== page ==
“I apologize to the people of Monroe County,” he added later. “This is not something I am proud of, but my hands were tied.”
Mr. Pierce said the $9 million budget, funded by state fuel tax revenues, goes toward maintaining trucks, roads, personnel, and supplies, which leave little extra for major events.
“If we spend more money on winter maintenance, there’s road projects that won’t get done in the summer,” Mr. Stammer said.
Help not requested
County officials failed to ask the Michigan Department of Transportation for help.
Monroe is one of 64 counties statewide, out of 83 total, whose road commission maintains state highways under an MDOT contract. That spreads resources even thinner during storms, but in emergencies those road commissions may ask to suspend the contract and get state help maintaining freeways and truck routes.
Mr. Stammer and Mr. Pierce said, however, that such a request had to go through the Emergency Management Department to be forwarded to MDOT. They said they filled out required paperwork on Tuesday, only to be asked Wednesday why they hadn’t asked for state help.
Mr. Hammond did not respond to a request Thursday to his office for comment.
Jeff Cranson, a spokesman at MDOT headquarters in Lansing, said he wasn’t sure if the request had to go through that channel, but in any case, it hadn’t come in.
“I can’t say who dropped the ball, but we didn’t get the request,” he said on Thursday.
In the department’s University region, which includes the southeast corner of the state except for the immediate Detroit area, Shiawassee County and the city of Lansing both asked for help maintaining state routes during the storm, Mr. Cranson said.
“This was a storm of epic proportions that hit everybody hard,” he said. “Everybody was stretched thin and this was a very unusual event.”
Schools in the Bedford, Monroe, and Dundee districts were among those in Monroe County that closed today for a fifth straight day, and officials blamed road conditions.
Many residential streets still had just a single lane cleared down to tire tracks, Bedford Superintendent Mark Kleinhans said while touring part of the township Thursday in a school bus to sample the conditions.
Even the primary roads with two lanes cleared for traffic, he said, had snowbanks on their shoulders, which would leave children waiting for buses a choice of standing in the deep snow or out on the pavement — neither of which is safe.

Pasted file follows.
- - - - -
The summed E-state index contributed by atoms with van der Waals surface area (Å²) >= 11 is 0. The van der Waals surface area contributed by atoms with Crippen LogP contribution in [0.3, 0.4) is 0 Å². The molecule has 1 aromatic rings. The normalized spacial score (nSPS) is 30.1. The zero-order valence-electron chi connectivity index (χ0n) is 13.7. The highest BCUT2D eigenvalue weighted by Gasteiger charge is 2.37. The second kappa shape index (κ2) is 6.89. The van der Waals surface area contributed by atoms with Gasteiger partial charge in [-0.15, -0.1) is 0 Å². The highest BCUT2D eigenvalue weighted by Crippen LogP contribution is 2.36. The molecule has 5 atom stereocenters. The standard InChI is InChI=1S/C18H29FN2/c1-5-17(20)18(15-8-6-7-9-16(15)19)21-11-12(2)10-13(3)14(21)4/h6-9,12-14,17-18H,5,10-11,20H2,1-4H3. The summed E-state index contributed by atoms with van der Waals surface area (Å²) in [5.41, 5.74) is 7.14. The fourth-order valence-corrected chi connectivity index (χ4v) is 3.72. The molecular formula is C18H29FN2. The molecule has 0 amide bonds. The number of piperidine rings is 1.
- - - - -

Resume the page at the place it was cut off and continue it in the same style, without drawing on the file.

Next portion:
Buses off roads
“There’s absolutely no way we could run these buses on these roads,” Mr. Kleinhans said.
“We have been checking streets and roads in the district all week and until we are sure buses can operate safely in all areas of the district and student and parent drivers, as well as staff, have safe driving conditions, schools need to remain closed,” Barry Martin, Monroe’s superintendent, echoed in a statement announcing today’s closing. “Hopefully with warmer weather over the weekend, conditions will improve and things will be back to normal next week.”
From the storm Sunday into early Monday, National Weather Service spotters reported snowfalls ranging from 8.6 inches near Newport, in the county’s northeast corner, to 13 inches in the north-central community of Carleton. Most other readings were between 9 and 11 inches.
That occurred just four days after a New Year’s storm that dropped an initial 8 to 10 inches on much of the area, and was followed by strong westerly winds that caused persistent blowing and drifting snow not just in Monroe County but across southeast Michigan and most of northwest Ohio.
Mr. Pierce said the road commission inquired ahead of time about borrowing heavy equipment if necessary, and got them out on Tuesday morning.
Through the day Monday, he said, storm cleanup appeared to be going well, but “Monday night, we lost it” because it became cold enough to render salt ineffective and drifts overwhelmed the rural roads in open areas.
When the wind still howled, roads drifted back shut within an hour or two of being plowed, Mr. Stammer said. The road commission’s top priority on local roads, he said, became responding to emergencies.
“We tried to help people out as best we can,” the chairman said.
Contact David Patch at: email@example.com or 419-724-6094.